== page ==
As with the previous books of the series, I would say that City of Glass is fully suitable for a mature teenage audience. There’s a fair bit of violence. Various characters must battle demons as well as engage in hand-to-hand combat with other characters. Some characters die, at least one of which could potentially be a bit distressing, but it plays out off canvas and isn’t graphic. We see Jace coming to a point where he is prepared to kill his own father in order rid the world of Valentine’s evil and save those he loves. I’d say most of the violence, though, is on par with PG-13 movies. There is some language, but it’s definitely not overdone and used in what I would call a sparing manner. There are a couple of scenes in which characters engage in some fairly passionate kisses. Two male characters are among those sharing a kiss, but it’s written from the perspective of an observer and not either of the characters involved. The reader is briefly led to believe that two characters may have had sex off-canvas (they didn’t). Jace and Clary share a bed platonically, and their continued romantic feelings for one another, while still believing that they are siblings and the potentially incestuous nature of those feelings, might bother some. In general, though, I feel that all these possibly objectionable elements were handled very well and I would personally have no problem with my own teenager reading the book.

Overall, City of Glass was an excellent read that I thoroughly enjoyed. As I said, it brings a satisfying end to all of the major plot points and conflicts, which IMHO was needed, instead of dragging certain elements out even further. So kudos to the author for that. Yet at the same time, it leaves just enough room for more potential storytelling to come. I have no idea what might be in store for all our intrepid heroes in the next three books of the Mortal Instruments series, but I’m very eager to find out. So I’ll definitely be picking up City of Fallen Angels very soon. ( )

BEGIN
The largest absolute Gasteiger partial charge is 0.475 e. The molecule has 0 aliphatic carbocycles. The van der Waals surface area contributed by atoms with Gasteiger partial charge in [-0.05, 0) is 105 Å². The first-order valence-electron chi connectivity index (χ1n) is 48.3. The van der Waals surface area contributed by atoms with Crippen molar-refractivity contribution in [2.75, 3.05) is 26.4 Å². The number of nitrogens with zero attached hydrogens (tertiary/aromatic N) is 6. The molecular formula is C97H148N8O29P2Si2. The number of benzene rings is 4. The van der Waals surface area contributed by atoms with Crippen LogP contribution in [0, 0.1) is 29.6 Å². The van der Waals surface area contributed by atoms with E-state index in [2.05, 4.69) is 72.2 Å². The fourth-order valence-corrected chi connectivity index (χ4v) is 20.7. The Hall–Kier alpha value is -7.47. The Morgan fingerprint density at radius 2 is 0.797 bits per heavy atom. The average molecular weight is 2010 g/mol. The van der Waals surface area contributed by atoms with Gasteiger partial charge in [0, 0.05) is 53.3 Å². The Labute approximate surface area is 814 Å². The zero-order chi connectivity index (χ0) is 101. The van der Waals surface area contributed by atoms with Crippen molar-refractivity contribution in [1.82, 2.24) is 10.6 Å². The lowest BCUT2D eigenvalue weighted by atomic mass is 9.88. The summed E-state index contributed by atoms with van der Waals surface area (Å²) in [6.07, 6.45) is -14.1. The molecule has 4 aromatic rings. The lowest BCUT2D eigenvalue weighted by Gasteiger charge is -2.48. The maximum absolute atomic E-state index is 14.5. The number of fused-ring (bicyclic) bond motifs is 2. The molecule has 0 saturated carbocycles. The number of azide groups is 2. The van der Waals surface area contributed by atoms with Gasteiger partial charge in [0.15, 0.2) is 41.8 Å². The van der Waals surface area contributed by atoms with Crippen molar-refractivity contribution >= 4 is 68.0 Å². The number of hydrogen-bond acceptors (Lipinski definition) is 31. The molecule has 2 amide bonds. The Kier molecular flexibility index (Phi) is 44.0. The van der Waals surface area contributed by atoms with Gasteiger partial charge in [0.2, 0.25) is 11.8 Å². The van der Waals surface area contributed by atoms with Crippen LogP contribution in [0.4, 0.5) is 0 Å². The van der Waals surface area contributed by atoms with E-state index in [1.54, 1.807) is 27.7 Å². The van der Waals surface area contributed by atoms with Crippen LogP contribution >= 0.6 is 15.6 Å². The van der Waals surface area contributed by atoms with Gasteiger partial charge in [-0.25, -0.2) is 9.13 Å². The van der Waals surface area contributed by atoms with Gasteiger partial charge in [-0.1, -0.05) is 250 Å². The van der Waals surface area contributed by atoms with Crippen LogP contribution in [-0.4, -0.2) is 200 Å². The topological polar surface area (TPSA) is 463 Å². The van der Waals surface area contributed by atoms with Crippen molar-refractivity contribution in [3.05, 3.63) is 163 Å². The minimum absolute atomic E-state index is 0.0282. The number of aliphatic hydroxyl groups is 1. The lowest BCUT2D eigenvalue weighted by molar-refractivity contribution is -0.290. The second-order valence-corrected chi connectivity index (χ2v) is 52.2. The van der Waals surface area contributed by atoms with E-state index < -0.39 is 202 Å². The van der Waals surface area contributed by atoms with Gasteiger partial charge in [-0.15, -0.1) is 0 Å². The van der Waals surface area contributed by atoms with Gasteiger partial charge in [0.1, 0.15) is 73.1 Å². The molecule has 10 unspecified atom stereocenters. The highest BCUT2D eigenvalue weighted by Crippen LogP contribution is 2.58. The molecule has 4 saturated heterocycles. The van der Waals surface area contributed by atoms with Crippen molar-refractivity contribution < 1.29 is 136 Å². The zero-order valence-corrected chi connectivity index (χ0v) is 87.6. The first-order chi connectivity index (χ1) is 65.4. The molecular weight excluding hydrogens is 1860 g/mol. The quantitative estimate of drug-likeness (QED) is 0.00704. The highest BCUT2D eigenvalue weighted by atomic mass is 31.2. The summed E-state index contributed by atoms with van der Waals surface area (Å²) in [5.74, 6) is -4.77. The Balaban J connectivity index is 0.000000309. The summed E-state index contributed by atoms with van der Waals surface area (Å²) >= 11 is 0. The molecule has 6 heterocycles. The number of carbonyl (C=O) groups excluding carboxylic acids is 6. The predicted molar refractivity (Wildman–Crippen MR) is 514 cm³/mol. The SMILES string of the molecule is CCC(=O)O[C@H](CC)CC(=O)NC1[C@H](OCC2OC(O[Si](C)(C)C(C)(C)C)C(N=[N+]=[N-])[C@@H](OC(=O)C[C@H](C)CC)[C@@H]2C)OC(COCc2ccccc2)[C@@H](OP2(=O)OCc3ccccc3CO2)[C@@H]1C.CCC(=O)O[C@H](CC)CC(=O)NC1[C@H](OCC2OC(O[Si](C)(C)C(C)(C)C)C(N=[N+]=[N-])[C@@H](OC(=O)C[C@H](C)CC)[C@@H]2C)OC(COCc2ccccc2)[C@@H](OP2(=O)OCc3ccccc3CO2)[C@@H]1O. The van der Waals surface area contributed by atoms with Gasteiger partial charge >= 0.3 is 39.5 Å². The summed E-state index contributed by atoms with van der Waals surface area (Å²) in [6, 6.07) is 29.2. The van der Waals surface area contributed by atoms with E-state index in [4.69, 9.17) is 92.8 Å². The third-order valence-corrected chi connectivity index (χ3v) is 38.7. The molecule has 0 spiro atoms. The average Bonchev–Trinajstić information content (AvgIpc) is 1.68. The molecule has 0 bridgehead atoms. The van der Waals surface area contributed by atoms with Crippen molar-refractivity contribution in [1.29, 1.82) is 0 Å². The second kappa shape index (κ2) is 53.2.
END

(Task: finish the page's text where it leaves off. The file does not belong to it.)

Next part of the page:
mom2lnb | Jul 15, 2016 |
This series keeps getting better and better as I go along. The first book was good, the second was fine but this one sucked me in so fast and so far that I lost track of time and when I wasn't reading, I couldn't wait to get back to the characters. I even stayed up late on a Tuesday night to finish because I couldn't put it down. You learn a lot about the characters in this book. You learn more about Jace's background and history, who he really is, what happened to him and Clary as babies. There is also an epic battle. This was supposed to be the third book of a trilogy and it feels like a wrap-up of the story but apparently the author had more to say. I'm fine with that, I wasn't ready to let them go. I highly recommend this series and I highly recommend you read them back-to-back. This has become one of my favorite series in this genre. ( )
  MHanover10 | Jul 10, 2016 |
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Author nameRoleType of authorWork?Status
Cassandra Clareprimary authorall editionsconfirmed
Gordon, RussellCover designersecondary authorsome editionsconfirmed
Moore, NatalieNarratorsecondary authorsome editionsconfirmed
Nielsen, CliffCover artistsecondary authorsome editionsconfirmed
Rosamilia, Mikesecondary authorsome editionsconfirmed
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Moeizaam is de weg
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hel voert naar het

John Milton, Het paradijs verloren
For my mother. "I only count the hours that shine."
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The cold snap of the previous week was over; the sun was shining brightly as Clary hurried across Luke's dusty front yard, the hood of her jacket up to keep her hair from blowing across her face.
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Still pursuing a cure for her mother's enchantment, Clary uses all her powers and ingenuity to get into Idris, the forbidden country of the secretive Shadowhunters, and to its capital, the City of Glass, where with the help of a newfound friend, Sebastian, she uncovers important truths about her family's past that will not only help save her mother but all those that she holds most dear.… (more)